A new project supported by the Danish Energy Agency will develop a retrofitted solution for existing vessels enabling them to sail fossil-free on the alternative fuel methanol.
The future requires alternative fuels. The UN and the international maritime organization IMO want shipping industry to reduce greenhouse gases by 40% in 2030 and 50% in 2050. One of the most promising fossil-free fuels for the future shipping industry is methanol.
A new project will develop technology to retrofit existing diesel vessels enabling them to run on alternative biofuels of the future, such as methanol.
- Methanol does not soot, has very low particle formation and can be produced CO2 neutral by ia. biogas or wood. But today methanol can only be used with dual-fuel technology, ie. that the ship has diesel as a support firing, says senior specialist Kim Winther, Danish Technological Institute.
A shortcut to fossil-free
A new project called “methanol as fuel in marine diesel engines”, which is supported by the Danish Energy Agency's support program EUDP, will enable many existing vessels to run on methanol. Danish Technological Institute is project manager and further project partners are: MAN Energy Solutions, Nouryon Surface Chemistry, Alfa Laval, DTU and Nordic Green.
– Our goal is to create a shortcut for ships with diesel engines to become fossil-free. We want to find a simple solution for existing engines, so that shipping can replace diesel with methanol as a CO2 neutral alternative fuel, says senior specialist, Kim Winther, Danish Technological Institute about the incentive of the project.
Demand for alternative solutions
MAN Energy Solutions is experiencing demand for alternative fuel engines. By means of this project they want to offer an economical, efficient solution for their 4-stroke engines.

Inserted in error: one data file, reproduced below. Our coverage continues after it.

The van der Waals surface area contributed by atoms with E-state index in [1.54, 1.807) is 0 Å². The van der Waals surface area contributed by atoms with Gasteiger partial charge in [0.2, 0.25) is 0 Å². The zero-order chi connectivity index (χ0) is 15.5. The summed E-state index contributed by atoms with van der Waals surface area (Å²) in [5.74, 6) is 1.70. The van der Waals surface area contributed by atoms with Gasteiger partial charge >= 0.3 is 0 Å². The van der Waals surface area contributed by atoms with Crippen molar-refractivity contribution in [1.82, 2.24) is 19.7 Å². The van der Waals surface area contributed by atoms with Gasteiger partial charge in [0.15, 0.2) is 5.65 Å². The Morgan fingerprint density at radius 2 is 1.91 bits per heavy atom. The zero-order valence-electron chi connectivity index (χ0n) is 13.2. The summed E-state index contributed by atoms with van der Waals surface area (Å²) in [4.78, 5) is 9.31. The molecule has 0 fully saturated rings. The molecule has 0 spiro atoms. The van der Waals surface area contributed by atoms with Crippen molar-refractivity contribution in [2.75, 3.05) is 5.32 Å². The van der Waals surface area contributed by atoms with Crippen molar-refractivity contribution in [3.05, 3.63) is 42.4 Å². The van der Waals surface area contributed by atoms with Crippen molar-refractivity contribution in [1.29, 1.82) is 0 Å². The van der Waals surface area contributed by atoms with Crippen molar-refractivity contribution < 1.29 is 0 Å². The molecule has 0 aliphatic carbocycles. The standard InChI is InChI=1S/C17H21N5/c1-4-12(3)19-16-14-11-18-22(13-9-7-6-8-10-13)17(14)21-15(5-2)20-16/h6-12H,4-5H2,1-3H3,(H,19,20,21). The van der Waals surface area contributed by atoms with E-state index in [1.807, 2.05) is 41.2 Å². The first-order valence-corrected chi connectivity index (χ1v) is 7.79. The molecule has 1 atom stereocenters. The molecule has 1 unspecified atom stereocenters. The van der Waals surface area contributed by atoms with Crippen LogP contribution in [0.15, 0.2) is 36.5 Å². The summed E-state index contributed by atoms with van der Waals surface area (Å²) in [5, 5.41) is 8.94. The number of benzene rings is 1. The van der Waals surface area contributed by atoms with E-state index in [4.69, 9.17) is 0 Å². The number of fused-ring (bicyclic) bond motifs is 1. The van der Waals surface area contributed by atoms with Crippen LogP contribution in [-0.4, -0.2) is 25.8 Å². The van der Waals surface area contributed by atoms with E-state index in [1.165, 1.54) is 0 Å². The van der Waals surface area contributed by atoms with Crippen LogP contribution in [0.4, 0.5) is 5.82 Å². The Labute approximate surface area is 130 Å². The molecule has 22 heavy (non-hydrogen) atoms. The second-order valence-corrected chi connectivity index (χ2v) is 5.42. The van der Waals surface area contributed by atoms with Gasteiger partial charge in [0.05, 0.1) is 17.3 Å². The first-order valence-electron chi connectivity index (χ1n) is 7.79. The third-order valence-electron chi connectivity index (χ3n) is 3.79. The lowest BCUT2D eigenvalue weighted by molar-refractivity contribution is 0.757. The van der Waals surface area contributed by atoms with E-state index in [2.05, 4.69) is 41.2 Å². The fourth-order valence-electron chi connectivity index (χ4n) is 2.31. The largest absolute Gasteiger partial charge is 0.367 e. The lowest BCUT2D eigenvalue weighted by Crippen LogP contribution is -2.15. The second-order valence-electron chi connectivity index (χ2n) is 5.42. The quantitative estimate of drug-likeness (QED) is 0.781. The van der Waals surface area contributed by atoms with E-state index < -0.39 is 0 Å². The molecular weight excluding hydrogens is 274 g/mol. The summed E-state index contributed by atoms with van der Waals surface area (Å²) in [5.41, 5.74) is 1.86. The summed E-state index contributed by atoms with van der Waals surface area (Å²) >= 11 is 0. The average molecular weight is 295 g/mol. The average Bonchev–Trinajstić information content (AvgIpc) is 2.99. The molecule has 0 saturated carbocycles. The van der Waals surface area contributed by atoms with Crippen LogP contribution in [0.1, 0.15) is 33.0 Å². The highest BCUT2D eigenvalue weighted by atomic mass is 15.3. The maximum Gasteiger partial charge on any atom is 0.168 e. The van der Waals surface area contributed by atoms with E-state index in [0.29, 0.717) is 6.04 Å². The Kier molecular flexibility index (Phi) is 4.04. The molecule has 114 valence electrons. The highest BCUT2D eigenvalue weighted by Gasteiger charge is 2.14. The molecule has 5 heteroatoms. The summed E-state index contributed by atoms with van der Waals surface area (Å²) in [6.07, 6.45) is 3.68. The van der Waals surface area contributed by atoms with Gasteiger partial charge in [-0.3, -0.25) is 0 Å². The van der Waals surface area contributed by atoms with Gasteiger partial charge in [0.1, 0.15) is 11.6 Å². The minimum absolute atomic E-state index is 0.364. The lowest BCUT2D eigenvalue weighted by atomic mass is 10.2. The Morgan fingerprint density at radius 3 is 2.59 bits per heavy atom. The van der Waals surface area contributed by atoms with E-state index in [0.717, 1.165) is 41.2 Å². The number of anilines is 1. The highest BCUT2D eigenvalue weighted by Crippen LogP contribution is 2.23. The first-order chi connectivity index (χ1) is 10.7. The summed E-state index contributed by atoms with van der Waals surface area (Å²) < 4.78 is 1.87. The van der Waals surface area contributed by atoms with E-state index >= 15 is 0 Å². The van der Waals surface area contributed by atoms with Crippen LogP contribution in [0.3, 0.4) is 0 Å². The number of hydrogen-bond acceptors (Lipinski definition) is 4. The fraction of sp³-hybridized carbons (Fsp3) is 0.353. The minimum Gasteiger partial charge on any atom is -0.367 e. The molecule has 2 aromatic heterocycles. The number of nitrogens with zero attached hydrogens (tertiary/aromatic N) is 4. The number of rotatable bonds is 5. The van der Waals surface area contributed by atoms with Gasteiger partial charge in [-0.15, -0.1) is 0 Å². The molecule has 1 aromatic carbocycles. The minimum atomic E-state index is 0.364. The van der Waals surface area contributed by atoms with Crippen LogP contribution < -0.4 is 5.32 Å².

– We want to cover the market for ship engines for many different fuels. Methanol is, with regard to price, a reasonable alternative to diesel. At the same time, it is possible to purchase methanol anywhere in the world and it is easy to transport. For those reasons, the project makes good sense to us, says engineer Klaus Petersen from MAN Energy Solutions.
Diesel engines cannot, as a rule, run on methanol. Therefore, the project partners will work with a number of technical steps, but without major intervention in the engine itself. Among other things, air preheating will be added to the engine and another fuel booster will be developed by Alfa Laval. In addition, the Dutch chemistry group Nouryon, formerly part of Akzo Nobel, will investigate which addition of additives is optimal for the diesel engine in question.
– I am confident that the project will succeed. Thus, I expect that we will offer an attractive service package for methanol when the project is completed. This service package should preferably be competitive on price and ensure that we can still sail with the highest performance possible, says Klaus Petersen, MAN Energy Solutions.
Senior specialist Kim Winther, Danish Technological Institute, mobil: +45 7220 1310, mail: firstname.lastname@example.org.